Scientists can now use nanobionic spinach to detect underground bombs. The spinach then sends an alert via email if a bomb is detected.
Previously, bomb detection was done by animals, such as elephants, rats, bees, dolphins, and dogs. Animals have always been a critical part of finding landmines; however, many have been lost to the practice.
Thankfully, they’re now able to use something less sentient to sniff out bombs: spinach.
Spinach has long been praised for its health benefits, and now it can be used to increase human lifespans in a different way.
How Spinach Detects Explosives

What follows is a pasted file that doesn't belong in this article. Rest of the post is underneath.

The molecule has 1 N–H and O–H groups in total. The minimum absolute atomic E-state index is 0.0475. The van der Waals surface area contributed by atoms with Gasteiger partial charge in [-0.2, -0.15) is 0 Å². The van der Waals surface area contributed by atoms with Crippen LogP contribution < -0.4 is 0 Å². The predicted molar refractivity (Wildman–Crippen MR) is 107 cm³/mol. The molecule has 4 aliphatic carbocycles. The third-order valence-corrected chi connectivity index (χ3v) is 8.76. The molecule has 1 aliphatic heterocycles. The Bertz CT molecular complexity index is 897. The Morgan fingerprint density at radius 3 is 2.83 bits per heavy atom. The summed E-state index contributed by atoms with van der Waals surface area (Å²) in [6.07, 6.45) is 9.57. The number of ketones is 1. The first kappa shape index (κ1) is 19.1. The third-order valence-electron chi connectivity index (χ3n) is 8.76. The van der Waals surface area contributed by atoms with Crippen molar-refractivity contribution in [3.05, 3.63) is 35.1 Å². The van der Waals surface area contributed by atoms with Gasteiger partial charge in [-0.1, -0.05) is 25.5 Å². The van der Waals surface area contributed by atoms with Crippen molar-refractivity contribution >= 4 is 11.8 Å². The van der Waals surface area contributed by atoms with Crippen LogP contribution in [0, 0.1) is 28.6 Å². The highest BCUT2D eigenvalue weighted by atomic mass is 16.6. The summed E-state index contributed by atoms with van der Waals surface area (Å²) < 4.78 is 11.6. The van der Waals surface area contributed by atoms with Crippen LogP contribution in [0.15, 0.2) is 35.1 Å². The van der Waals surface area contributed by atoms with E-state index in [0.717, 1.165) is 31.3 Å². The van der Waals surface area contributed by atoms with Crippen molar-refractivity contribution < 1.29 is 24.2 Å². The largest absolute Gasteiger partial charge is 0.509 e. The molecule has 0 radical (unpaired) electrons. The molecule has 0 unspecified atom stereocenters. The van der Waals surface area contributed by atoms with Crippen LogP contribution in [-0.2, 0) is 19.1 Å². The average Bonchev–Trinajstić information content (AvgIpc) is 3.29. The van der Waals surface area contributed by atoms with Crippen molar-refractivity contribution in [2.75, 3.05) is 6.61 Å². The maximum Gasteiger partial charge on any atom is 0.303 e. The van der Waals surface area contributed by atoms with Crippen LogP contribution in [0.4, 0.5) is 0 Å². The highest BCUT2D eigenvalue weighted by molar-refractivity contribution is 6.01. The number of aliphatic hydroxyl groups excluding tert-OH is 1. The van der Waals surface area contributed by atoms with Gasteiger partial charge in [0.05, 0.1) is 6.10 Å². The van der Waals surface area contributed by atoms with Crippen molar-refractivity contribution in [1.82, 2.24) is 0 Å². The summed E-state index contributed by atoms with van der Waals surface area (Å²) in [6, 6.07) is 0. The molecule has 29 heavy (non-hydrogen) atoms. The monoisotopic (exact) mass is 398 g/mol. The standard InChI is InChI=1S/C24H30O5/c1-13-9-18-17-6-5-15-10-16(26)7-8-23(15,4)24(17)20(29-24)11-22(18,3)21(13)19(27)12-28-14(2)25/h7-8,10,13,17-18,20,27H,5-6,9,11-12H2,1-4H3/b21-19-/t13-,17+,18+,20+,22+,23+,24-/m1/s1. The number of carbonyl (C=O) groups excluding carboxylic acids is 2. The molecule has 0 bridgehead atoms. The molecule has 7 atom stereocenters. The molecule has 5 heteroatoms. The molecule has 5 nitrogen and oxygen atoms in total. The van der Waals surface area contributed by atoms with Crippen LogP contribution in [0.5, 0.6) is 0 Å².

Scientists at the Massachusetts Institute of Technology (MIT) infused spinach leaves with carbon nanotubes.
According to a release, the nanotubes placed in the spinach leaves are designed to interact with picric acid. Picric acid is a nitroaromatic commonly found in explosives.
The spinach’s roots absorb the acid from the ground if an explosive is present. The acid is then transported up the plant and into the leaves – where the nanotubes are present and waiting to detect it.
When the nanotubes detect the nitroaromatic(s), they release a fluorescent signal that can be sensed by infrared cameras. Those cameras then send out an email alert.
Using Nanotubes In Spinach
This technology could be revolutionary for saving countless animal and human lives. Additionally, researchers are hoping to use the same principles of this technology to detect other environmental conditions, like drought or plant health.